If you run kubernetes in production, you most likely do not want to loose your application logs. Kubernetes provides no native mechanism to rotate logs (yet).

There are several blog articles, on how to implement cluster-logging. Most of them use a side-car container approach to forward stdout and stderr to some kind of log collector. For me that sounds like a waste of resource, because Docker itself implements a bunch of (13 so far) log driver options including fluentd and awslogs.

In my project we used kops to setup Kubernetes on AWS. The convenient tool performs all tasks required to get a running kubernetes cluster. However, it is a bit tricky to change Docker daemon configurations:

Setting $DOCKER_OPTS would not work for me (and others). You might know, that Kops uses Debian Jessy as basis for Amazon Machine Images. This image has the Docker daemon installed in a way that you can control it via systemctl. When you checkout the output of

admin@your-awesome-host:~$ sudo systemctl show docker | grep Env

you will see

EnvironmentFile=/etc/sysconfig/docker (ignore_errors=no)

This is the place, where we have to put our log options for the Docker daemon.

The file looked for me like this:

DOCKER_OPTS="--ip-masq=false --iptables=false --log-level=warn --storage-driver=overlay "
DOCKER_NOFILE=1000000

Append the the options you want to have to the end of the first line:

DOCKER_OPTS="--ip-masq=false --iptables=false --log-level=warn --storage-driver=overlay --log-driver=awslogs --log-opt awslogs-region=eu-central-1 --log-opt awslogs-group=k8s"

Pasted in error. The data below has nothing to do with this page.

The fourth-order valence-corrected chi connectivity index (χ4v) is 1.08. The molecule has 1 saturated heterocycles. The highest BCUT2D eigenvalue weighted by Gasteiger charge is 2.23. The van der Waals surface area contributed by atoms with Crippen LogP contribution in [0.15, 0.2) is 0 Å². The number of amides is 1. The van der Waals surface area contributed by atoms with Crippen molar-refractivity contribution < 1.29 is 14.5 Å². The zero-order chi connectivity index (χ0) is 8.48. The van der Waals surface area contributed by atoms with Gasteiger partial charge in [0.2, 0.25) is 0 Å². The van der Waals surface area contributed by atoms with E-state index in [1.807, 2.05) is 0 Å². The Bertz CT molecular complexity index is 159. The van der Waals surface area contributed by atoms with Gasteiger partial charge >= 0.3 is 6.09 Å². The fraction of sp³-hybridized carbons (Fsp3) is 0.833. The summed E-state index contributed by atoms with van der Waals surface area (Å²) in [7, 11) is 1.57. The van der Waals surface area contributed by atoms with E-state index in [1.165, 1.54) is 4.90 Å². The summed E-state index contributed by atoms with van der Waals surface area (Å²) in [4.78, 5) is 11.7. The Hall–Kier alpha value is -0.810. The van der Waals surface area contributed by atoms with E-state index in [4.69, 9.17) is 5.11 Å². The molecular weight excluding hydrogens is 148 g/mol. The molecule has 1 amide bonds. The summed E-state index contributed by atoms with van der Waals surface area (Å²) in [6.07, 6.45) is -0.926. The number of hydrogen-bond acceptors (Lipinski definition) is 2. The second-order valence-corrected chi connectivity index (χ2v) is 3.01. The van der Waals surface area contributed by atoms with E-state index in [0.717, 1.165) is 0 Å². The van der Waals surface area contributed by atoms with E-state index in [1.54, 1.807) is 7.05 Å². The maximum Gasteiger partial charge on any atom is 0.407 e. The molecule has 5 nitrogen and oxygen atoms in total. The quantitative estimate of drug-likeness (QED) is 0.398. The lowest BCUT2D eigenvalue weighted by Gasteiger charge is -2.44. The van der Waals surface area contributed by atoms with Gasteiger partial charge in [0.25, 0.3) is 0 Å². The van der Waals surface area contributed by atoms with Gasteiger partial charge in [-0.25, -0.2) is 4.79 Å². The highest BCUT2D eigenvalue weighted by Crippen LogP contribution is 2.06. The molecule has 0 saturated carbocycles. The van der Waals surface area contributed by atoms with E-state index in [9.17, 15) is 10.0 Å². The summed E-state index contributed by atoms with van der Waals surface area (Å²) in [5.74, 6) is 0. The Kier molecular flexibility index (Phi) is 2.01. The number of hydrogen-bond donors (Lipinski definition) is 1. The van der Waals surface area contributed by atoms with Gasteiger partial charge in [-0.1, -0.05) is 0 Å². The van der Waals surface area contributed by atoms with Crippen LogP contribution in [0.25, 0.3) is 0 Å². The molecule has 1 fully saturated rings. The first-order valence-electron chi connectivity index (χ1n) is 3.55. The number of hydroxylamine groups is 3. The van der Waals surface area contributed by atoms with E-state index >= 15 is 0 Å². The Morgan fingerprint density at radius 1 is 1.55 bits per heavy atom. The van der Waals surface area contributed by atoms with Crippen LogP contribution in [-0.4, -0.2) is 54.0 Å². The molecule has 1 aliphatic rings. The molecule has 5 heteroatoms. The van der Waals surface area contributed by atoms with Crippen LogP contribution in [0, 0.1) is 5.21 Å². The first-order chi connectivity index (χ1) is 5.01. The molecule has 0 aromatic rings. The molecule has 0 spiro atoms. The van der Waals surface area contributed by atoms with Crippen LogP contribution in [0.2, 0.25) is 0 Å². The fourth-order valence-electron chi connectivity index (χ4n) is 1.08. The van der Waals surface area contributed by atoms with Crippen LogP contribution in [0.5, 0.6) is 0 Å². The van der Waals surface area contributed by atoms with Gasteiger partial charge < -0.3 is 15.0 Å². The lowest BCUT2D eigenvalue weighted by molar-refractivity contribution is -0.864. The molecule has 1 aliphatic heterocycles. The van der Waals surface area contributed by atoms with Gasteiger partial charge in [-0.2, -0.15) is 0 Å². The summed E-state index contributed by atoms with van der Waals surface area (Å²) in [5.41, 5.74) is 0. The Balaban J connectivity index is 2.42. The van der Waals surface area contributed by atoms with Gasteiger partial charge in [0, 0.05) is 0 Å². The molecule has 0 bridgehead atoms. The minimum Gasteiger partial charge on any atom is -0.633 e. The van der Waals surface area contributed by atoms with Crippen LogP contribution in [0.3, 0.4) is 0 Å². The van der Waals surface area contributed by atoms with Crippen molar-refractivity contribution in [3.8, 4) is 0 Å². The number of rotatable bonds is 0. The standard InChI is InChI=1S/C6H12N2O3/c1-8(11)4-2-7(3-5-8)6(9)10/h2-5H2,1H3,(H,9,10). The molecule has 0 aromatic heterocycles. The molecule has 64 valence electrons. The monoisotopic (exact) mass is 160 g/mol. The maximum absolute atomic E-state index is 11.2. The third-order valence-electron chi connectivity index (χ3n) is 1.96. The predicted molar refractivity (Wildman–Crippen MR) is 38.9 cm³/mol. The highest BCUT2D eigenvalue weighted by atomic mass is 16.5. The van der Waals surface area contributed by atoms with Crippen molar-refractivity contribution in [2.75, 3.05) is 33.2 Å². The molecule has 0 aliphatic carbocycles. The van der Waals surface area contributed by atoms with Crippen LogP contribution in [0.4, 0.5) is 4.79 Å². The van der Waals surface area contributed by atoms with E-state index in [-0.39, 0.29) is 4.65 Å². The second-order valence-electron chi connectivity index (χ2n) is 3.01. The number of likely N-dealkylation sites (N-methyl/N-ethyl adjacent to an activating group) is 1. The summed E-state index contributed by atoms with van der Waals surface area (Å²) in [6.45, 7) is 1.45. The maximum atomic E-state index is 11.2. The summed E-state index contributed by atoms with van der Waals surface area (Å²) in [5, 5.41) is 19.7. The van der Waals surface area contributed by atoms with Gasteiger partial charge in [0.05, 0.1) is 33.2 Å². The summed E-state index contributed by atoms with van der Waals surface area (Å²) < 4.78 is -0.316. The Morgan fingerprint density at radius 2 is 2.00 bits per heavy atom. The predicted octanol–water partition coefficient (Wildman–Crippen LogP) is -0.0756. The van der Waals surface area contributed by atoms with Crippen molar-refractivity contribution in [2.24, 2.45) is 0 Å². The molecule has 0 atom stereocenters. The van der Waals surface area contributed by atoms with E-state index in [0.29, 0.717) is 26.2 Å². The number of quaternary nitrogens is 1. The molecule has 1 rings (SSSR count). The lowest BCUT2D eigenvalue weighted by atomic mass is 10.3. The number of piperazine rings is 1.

DOCKER_NOFILE=1000000

Restart the docker daemon via sudo systemctl restart docker. Verify that the options are in place via

admin@your-awesome-host:~$ sudo docker info | grep Logging
Logging Driver: awslogs

Now we will need to allow the AWS instance(s) to push logs into AWS. run kops edit <your cluster name> and add the following as child of spec:

    additionalPolicies:
      node: |
        [
          {
            "Effect": "Allow",
            "Action": ["logs:CreateLogGroup", "logs:CreateLogStream", "logs:PutLogEvents"],
            "Resource": ["*"]
          }
        ]
      master: |
        [
         {
            "Effect": "Allow",
            "Action": ["logs:CreateLogGroup", "logs:CreateLogStream", "logs:PutLogEvents"],
            "Resource": ["*"]
          }
        ]

Preview and then make the changes to the cluster via kops update cluster <your cluster name>.

Head to the AWS CloudWatch Console and check if you can see one log group (k8s in my case) and in there one stream per container (streams are named after their container ID).

Great! The only problem now is, that as soon as one kubernetes node crashes or we we scale our cluster, we will need to perform the docker daemon changes on each new instance again.

Automation is the solution! The first idea that comes into mind is some kind of userscript mechanism like we know it from the AWS Instance Boot Sequence. Unfortunately, the work in the Kops project is in progress 1, 2, 3, and 4.

We cannot build our custom Amazon Machine Image, because the /etc/sysconfig/docker file is created upon bootstrap, here. So stay patient until this pull request is through.

If you are a monkey-patch person, you could consider to modify the AWS autoscaling launch configuration’s user data script. You can get it via

aws autoscaling describe-launch-configurations --launch-configuration-names nodes.<YOUR CLUSTER NAME>-<SOME ID>

You will need to base64 --decrypt the userData part. Or you simply wait for the PR to be included in stable.


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Published

20 April 2017

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